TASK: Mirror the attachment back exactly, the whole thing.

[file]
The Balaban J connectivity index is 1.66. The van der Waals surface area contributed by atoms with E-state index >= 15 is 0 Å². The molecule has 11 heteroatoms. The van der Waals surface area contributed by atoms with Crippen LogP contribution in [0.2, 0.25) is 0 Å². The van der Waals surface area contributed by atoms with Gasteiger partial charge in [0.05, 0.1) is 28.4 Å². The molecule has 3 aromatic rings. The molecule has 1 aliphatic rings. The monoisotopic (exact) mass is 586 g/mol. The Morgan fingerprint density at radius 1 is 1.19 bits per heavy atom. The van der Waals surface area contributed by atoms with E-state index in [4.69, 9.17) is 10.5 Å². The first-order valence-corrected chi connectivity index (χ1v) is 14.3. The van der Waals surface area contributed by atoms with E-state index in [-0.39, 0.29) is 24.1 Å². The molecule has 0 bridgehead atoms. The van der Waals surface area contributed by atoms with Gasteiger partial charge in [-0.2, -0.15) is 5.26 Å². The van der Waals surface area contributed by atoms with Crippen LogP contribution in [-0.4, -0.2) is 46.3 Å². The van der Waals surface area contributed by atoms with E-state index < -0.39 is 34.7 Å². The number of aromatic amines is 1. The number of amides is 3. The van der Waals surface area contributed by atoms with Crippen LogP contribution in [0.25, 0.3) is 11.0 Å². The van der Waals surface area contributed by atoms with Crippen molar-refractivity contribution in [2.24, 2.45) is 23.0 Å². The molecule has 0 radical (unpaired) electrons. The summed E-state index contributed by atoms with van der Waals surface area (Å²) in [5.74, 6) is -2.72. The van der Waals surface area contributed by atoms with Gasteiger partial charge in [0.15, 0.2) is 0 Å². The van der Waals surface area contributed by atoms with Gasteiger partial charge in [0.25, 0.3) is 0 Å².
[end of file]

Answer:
The Balaban J connectivity index is 1.66. The van der Waals surface area contributed by atoms with E-state index >= 15 is 0 Å². The molecule has 11 heteroatoms. The van der Waals surface area contributed by atoms with Crippen LogP contribution in [0.2, 0.25) is 0 Å². The van der Waals surface area contributed by atoms with Gasteiger partial charge in [0.05, 0.1) is 28.4 Å². The molecule has 3 aromatic rings. The molecule has 1 aliphatic rings. The monoisotopic (exact) mass is 586 g/mol. The Morgan fingerprint density at radius 1 is 1.19 bits per heavy atom. The van der Waals surface area contributed by atoms with E-state index in [4.69, 9.17) is 10.5 Å². The first-order valence-corrected chi connectivity index (χ1v) is 14.3. The van der Waals surface area contributed by atoms with E-state index in [-0.39, 0.29) is 24.1 Å². The molecule has 0 bridgehead atoms. The van der Waals surface area contributed by atoms with Gasteiger partial charge in [-0.2, -0.15) is 5.26 Å². The van der Waals surface area contributed by atoms with Crippen LogP contribution in [-0.4, -0.2) is 46.3 Å². The van der Waals surface area contributed by atoms with E-state index < -0.39 is 34.7 Å². The number of aromatic amines is 1. The number of amides is 3. The van der Waals surface area contributed by atoms with Crippen LogP contribution in [0.25, 0.3) is 11.0 Å². The van der Waals surface area contributed by atoms with Crippen molar-refractivity contribution in [2.24, 2.45) is 23.0 Å². The molecule has 0 radical (unpaired) electrons. The summed E-state index contributed by atoms with van der Waals surface area (Å²) in [5.74, 6) is -2.72. The van der Waals surface area contributed by atoms with Gasteiger partial charge in [0.15, 0.2) is 0 Å². The van der Waals surface area contributed by atoms with Gasteiger partial charge in [0.25, 0.3) is 0 Å².